After extensive military analysis, the French Army’s plan of campaign for a continental war, titled Plan XVII, was completed in February 1914, about 6 months before the First World War broke out.
Germany, and its formidable armed forces, had for decades been recognized by a large part of the French elite as their country’s principal foe. This was especially the case in 1871, when early that year German-led troops defeated the French Army in the Franco-Prussian War, a conflict that lasted for 6 months.
Understanding the matter better
France was stripped of the provinces of Alsace and Lorraine, located in northeastern France, which were annexed to the new German Empire in 1871. The loss of Alsace and Lorraine was felt very deeply in France. The famous German philosopher Karl Marx warned at the time, “If Alsace and Lorraine are taken, then France will later make war on Germany in conjunction with Russia. It is unnecessary to go into the unholy consequences”. Otto von Bismarck, the former German chancellor, had also expressed misgivings about the annexation of Alsace and Lorraine. He believed, correctly, that it would increase French hostility towards Germany.
The French Army’s war strategy in 1914 suited the Germans so well, it was almost as though it had been compiled by Berlin’s military staff. General Joseph Joffre, commander-in-chief of the French forces, was right in assessing that the German Army would attack neutral Belgium at the outbreak of hostilities; but General Joffre, through inept strategic planning, did not believe the bulk of the German Army would advance west of the Meuse river, and swing back around Paris through northern France.
In reality, for almost a decade before 1914, it was planned in Berlin that in the event of war most of Germany’s divisions would indeed march through Belgium and northern France. Such a strategic move was the central concept of the Schlieffen Plan, named after its chief strategist Alfred Graf von Schlieffen, who died in January 1913 aged 79. Field Marshal von Schlieffen had been Chief of the German General Staff from 1891 to 1905 when he retired late that year. He was succeeded early in 1906 by General Helmuth von Moltke (The Younger), who was the nephew of the renowned 19th-century commander, Helmuth von Moltke (The Elder).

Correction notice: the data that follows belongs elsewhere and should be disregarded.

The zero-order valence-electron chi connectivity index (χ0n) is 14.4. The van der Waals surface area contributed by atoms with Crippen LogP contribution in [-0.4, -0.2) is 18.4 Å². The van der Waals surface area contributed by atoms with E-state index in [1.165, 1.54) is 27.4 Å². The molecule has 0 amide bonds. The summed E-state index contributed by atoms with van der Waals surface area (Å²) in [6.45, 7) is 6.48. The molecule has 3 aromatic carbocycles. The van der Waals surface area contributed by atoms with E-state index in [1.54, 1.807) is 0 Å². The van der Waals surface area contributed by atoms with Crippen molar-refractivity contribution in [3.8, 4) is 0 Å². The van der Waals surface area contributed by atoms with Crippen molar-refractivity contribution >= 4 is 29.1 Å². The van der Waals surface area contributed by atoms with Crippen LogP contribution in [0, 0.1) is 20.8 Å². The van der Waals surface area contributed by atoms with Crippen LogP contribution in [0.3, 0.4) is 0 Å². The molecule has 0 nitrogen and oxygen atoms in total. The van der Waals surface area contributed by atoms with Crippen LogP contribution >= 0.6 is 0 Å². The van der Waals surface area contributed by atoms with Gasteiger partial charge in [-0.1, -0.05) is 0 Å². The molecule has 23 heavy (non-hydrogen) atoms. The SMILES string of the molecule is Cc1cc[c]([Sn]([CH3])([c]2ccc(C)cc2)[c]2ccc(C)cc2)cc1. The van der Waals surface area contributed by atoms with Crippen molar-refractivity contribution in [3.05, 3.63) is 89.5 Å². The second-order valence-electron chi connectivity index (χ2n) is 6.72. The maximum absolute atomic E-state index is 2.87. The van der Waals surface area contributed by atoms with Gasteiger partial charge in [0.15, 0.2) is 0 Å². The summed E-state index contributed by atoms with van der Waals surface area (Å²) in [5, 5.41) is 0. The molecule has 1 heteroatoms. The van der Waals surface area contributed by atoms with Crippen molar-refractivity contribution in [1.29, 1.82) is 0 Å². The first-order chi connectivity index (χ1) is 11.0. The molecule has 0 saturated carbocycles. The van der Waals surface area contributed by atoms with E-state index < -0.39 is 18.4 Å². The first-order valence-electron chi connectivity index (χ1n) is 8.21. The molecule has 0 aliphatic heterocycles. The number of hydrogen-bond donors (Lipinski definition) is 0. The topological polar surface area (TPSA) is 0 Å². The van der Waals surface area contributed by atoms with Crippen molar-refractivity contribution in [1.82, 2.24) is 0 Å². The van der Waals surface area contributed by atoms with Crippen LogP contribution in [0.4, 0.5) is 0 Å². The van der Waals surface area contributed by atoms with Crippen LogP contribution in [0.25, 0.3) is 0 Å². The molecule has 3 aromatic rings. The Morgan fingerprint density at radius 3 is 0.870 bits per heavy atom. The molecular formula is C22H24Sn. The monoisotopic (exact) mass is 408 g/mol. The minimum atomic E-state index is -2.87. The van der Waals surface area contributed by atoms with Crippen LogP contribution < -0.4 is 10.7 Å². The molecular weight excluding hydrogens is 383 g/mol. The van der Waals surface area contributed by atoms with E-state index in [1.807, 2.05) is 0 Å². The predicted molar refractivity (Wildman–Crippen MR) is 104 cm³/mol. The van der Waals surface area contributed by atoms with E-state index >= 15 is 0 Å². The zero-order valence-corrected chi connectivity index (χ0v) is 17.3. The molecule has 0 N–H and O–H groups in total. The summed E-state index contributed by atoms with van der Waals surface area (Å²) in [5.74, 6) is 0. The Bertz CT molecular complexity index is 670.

French military intelligence committed a grave misjudgment in 1914, by underestimating German manpower strength in the west by 12 corps. In Germany’s case, this amounted to over half a million men. The German 1st Army and 2nd Army comprised altogether of 12 corps, totaling around 580,000 soldiers. These 2 armies would lead the offensive through northern France, in the hope of capturing Paris and destroying the French forces in the field.
Such was France’s desire to reclaim Alsace and Lorraine, that their opening attack of World War I was directed into that region. At 5 am on 7 August 1914, the French VII Corps (General Louis Bonneau) from the 1st Army advanced towards the city of Mulhouse, in southern Alsace, close to the border of Switzerland. This French offensive into Alsace, sanctioned by commander-in-chief General Joffre, served no strategic purpose at all. It was launched for mystical reasons, not military ones. General Joffre, who was not a devoutly religious man, found other outlets for what would normally be a religious sentiment, and so he was fixated to an unusual degree on Alsace and Lorraine.
The way forward
Field Marshal von Schlieffen had, in fact, anticipated years before that the French would almost immediately attack Alsace and Lorraine, should war break out. He had hoped that would be so, as such a venture could only draw French forces away from the decisive northern sector, where the German right wing would be advancing southwards from Belgium to the Paris region. French soldiers presented arms as they crossed the long-desired frontier into Alsace, saluting the redemption of their Promised Land. The next morning, 8 August 1914, as according to the Schlieffen Plan the German 7th Army, which was based in Alsace, fell back, allowing the French VII Corps to capture Mulhouse without fighting.
The French troops in Mulhouse rejoiced, drank wine and complimented themselves for making history, rather than preparing defensive positions. The following day, 9 August, the Germans counterattacked and swept the French forces out of Mulhouse. The city was retaken by German soldiers on 10 August. Donald J. Goodspeed, a Canadian military historian, observed how “There had been no point to this futile French expedition”.